Green-space walking. Ecotherapy. Forest medicine. New-age-y as these terms may sound, they are all based on a simple concept: that getting out in nature is really, really good for you. Forest bathing -- a fancy phrase for walking through the woods -- is based on the Japanese practice of shinrin-yoku, which translates to "taking in the forest atmosphere." "It's as simple as going to the woods, focusing on your surroundings, and letting nature heal you," says Tara Mackey, author of “” and blog. "The benefits include improved mood, reduced stress, and more energy.” Joshua Heath, a certified forest bathing guide in rural Pennsylvania, agrees, saying "studies have shown that it can improve heart rate and respiratory function. But the biggest benefit is the stress-relieving reward of slowing down and spending intentional time in nature."
Forest bathing has become something of a wellness phenom in the past few years. "It's striking how fast forest bathing has taken off," says Beth McGroarty, research director at Global Wellness Institute, the think-tank sister organization to SpaFinder, which identified forest bathing as one of the top wellness trends of 2015. "It's now offered at more parks and resorts than ever before." These guided forest walks aren't hard-core endurance hikes, but rather immersive, meditative walks meant to calm the nervous system and boost mind-body awareness. Want to dip a toe into the forest-bathing movement? Here are five gorgeous nature resorts to consider.
Sedona’s soaring red rocks — the star of the area’s beautiful desert-meets-forest scenery — form the backdrop for boutique inn L’Auberge de Sedona. The luxury resort just may have one of the most stunning natural settings in the Southwest, and it makes the most of the outdoors with a full roster of alfresco activities, like stargazing, bird-watching, and forest bathing. Free hour-long forest-bathing excursions are held on the property every week, but private or small-group sessions can also be arranged. And don’t worry about overheating: thanks to its high elevation and the surrounding Ponderosa pines, Sedona’s temperatures are cooler than those of other Arizona destinations like, Scottsdale.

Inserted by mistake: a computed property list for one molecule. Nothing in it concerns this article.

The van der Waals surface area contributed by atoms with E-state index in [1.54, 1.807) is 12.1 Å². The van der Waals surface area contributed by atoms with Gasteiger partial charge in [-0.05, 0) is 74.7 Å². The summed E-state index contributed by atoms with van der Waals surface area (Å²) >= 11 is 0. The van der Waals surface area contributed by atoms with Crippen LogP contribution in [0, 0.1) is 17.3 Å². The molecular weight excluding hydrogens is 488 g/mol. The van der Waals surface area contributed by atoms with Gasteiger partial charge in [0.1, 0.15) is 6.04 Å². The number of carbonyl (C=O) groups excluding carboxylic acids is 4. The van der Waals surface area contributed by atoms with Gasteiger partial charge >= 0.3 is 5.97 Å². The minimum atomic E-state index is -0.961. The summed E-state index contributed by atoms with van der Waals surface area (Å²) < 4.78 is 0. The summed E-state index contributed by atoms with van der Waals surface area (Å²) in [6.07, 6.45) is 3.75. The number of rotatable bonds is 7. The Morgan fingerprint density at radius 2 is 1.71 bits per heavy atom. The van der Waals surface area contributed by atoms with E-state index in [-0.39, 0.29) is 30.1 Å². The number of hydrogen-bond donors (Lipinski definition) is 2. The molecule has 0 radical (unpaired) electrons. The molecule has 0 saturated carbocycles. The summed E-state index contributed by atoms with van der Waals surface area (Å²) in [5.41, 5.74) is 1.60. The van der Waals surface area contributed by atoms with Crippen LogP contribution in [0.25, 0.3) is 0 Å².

Deep in the Poconos, the upscale Lodge at Woodloch features five miles of nature trails (both paved and unpaved) throughout its more than 400 acres of woodland property. The lodge introduced its Forest Bathing Exploration Program in 2013. “In my research, when they launched their explicit forest-bathing experiences, they became the first resort to bring forest bathing to the U.S.,” says McGroarty. Now, the retreat offers free weekly sessions led by staff members newly certified by the Association of Nature & Forest Therapy (a leading forest-bathing certification program, with training courses that are reportedly “most often sold out and have a waiting list,” according to McGroarty).
Heath, the lodge’s Outdoor Adventure Manager, explains that each of the lodge’s guides “have a totally different approach. Our meditation instructor’s walks might be more quiet and contemplative than mine. Our naturalist points out edible plants, medicinal herbs, and healing trees along the way. But we all always end each walk with a tea made from plants, flowers, herbs, and tree leaves that we have gathered along the trail (and that have been pre-identified as safe, of course). We all combine education — about our natural surroundings and about the philosophy of forest bathing — with quiet, intentional, slow time in the woods.” Afterward, guests can preserve the forest-induced Zen in Woodloch’s orchard, several gardens (including bee and butterfly gardens), or while curled up in an Adirondack chair along the 15-acre private lake.
Off a quiet rural road, Blackberry Farm sits on 4,200 acres of gorgeous pastures and woods in the Great Smoky Mountains. The secluded farm hotel’s Deep Healing Woods activities — including high-intensity hikes and runs, forest yoga, and meditation — are based on the principles of shinrin-yoku and allow nature lovers to immerse themselves in the beauty of the Appalachians. “Obviously, American resorts have been featuring forest hikes and walks forever, but resorts that specifically offer ‘forest bathing’ programs and experiences (using that terminology) are quite new,” says McGroarty. “Blackberry Farm opened Wellhouse in mid-2014; it’s a comprehensive spa and wellness center with a specific focus on Japanese forest bathing.”
4. Mohonk Mountain Resort, Upstate New York
The historic Upstate New York mountain resort offers a program of nature activities as extensive as its 280 acres of pristine forested grounds, including reflective walks that encourage meditation, mindfulness, in-the-moment-ness, and an all-senses-on-board appreciation of the surrounding nature. “Forest bathing is different from fitness-oriented hiking in that it is not about the workout,” says McGroarty. “It is about unplugging, slowing down, moving through the forest with your mind and senses open — engaging with everything from the sounds to the smells.”
Overlooking Bassenthwaite Lake on 400 acres of deer park and wood, the elegant Armathwaite Hall in England’s Lake District offers breathtaking views of water and rural countryside. It’s next-level idyllic. The hotel offers a two-night forest bathing spa package, which includes free rein of the spa (indoor pool, sauna, steam room, fitness center, and more) and private, yoga-master-guided sessions on deep breathing and forest bathing. “Forest bathing reminds us where we came from and who we really are,” says Mackey. “Humans are nomads. We traveled through forests for thousands of years. It feels natural to us.”
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